After President Obama wrapped her in a well-publicized embrace, Donna Vanzant became the face of a promise of “immediate” assistance from the federal government in the days after superstorm Sandy devastated the East Coast.
“You promise something, you keep it. And that was a broken promise."
- Donna Vanzant
But as Vanzant battled with her insurance company for the funds to rebuild her Jersey Shore marina, she had another brush with the commander-in-chief that left her feeling less confident in Washington's efforts. After sending an email to the White House asking for the federal government to make good on its promise to help, Vanzant received a form letter that never answered her questions.
“It had nothing to do with what I was asking him. It was a form letter. It thanked me for supporting the troops,” Vanzant said in an interview The Philly Post blog on Friday. “He made a promise to rebuild on national television, and I can’t even get this money. It’s heartbreaking, really.”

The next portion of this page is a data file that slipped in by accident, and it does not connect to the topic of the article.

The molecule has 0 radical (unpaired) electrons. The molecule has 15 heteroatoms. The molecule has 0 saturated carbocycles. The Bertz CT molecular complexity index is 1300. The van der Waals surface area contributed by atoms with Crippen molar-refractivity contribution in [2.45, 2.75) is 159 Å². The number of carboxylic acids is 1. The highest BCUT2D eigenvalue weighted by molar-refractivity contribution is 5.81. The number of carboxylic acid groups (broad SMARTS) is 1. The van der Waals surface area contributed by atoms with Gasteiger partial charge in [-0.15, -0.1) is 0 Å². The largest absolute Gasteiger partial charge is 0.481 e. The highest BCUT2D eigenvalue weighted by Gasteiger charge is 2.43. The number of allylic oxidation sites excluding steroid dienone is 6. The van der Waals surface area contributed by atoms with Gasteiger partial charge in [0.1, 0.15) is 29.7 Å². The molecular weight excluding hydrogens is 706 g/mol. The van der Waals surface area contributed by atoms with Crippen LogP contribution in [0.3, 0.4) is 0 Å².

Now, Vanzant has her own tenacity to thank for the light at the end of the tunnel. After her insurance company refused to return multiple calls, she finally got through in the wake of the new media attention -- and got some answers.
“The company is mailing me a check next week. It’s nowhere what I need, but it will help," Vanzant, whose North Shore Marina in Brigantine, N.J., was severely destroyed during the October storm, told FoxNews.com.
Vanzant says she will be receiving a check for $160,000, which will provide a start for rebuilding her business, though it will not completely cover losses she estimates at $500,000.
“I’m just a person working seven days a week, trying to get by," she said. "We’re going to work through it."
Vanzant first came into the public eye when she was photographed being embraced by Obama while he was surveying the damage along the Jersey Shore in the days after Sandy’s destruction, and was assured by the president that she, and many others along the coast, would receive immediate assistance.
That promised assistance has yet to be given, with flood assistance only being voted on this past Thursday by lawmakers in Washington.
Despite the hurdles, Vanzant says she hopes to reopen the marina in March. But she can't be as sure as she was that day in early November, when the most powerful man in the free world said he would help.
“When you get a hug from the president of the United States, you feel like there’s something there," she told the Philly Post. “You promise something, you keep it. And that was a broken promise. I’ve never been a person to expect free handouts, but the president gave me hope. But now, I just don’t know.”